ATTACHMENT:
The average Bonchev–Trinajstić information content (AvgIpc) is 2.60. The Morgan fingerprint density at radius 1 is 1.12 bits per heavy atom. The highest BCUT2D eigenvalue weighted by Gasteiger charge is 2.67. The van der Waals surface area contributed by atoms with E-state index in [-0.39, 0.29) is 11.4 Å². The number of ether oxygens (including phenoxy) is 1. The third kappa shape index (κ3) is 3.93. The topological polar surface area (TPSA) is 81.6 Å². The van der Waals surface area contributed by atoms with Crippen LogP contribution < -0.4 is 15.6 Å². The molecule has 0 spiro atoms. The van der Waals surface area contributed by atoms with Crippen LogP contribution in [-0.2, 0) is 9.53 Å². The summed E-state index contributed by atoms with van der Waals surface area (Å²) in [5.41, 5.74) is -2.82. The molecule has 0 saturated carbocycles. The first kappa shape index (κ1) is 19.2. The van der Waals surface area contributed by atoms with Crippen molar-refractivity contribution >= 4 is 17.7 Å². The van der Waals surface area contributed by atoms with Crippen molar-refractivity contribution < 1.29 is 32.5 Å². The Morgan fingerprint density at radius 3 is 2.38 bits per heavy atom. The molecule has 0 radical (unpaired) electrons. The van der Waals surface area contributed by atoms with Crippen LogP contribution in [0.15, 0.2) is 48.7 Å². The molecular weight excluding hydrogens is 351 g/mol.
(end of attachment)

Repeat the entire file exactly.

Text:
The average Bonchev–Trinajstić information content (AvgIpc) is 2.60. The Morgan fingerprint density at radius 1 is 1.12 bits per heavy atom. The highest BCUT2D eigenvalue weighted by Gasteiger charge is 2.67. The van der Waals surface area contributed by atoms with E-state index in [-0.39, 0.29) is 11.4 Å². The number of ether oxygens (including phenoxy) is 1. The third kappa shape index (κ3) is 3.93. The topological polar surface area (TPSA) is 81.6 Å². The van der Waals surface area contributed by atoms with Crippen LogP contribution < -0.4 is 15.6 Å². The molecule has 0 spiro atoms. The van der Waals surface area contributed by atoms with Crippen LogP contribution in [-0.2, 0) is 9.53 Å². The summed E-state index contributed by atoms with van der Waals surface area (Å²) in [5.41, 5.74) is -2.82. The molecule has 0 saturated carbocycles. The first kappa shape index (κ1) is 19.2. The van der Waals surface area contributed by atoms with Crippen molar-refractivity contribution >= 4 is 17.7 Å². The van der Waals surface area contributed by atoms with Crippen molar-refractivity contribution < 1.29 is 32.5 Å². The Morgan fingerprint density at radius 3 is 2.38 bits per heavy atom. The molecule has 0 radical (unpaired) electrons. The van der Waals surface area contributed by atoms with Crippen LogP contribution in [0.15, 0.2) is 48.7 Å². The molecular weight excluding hydrogens is 351 g/mol.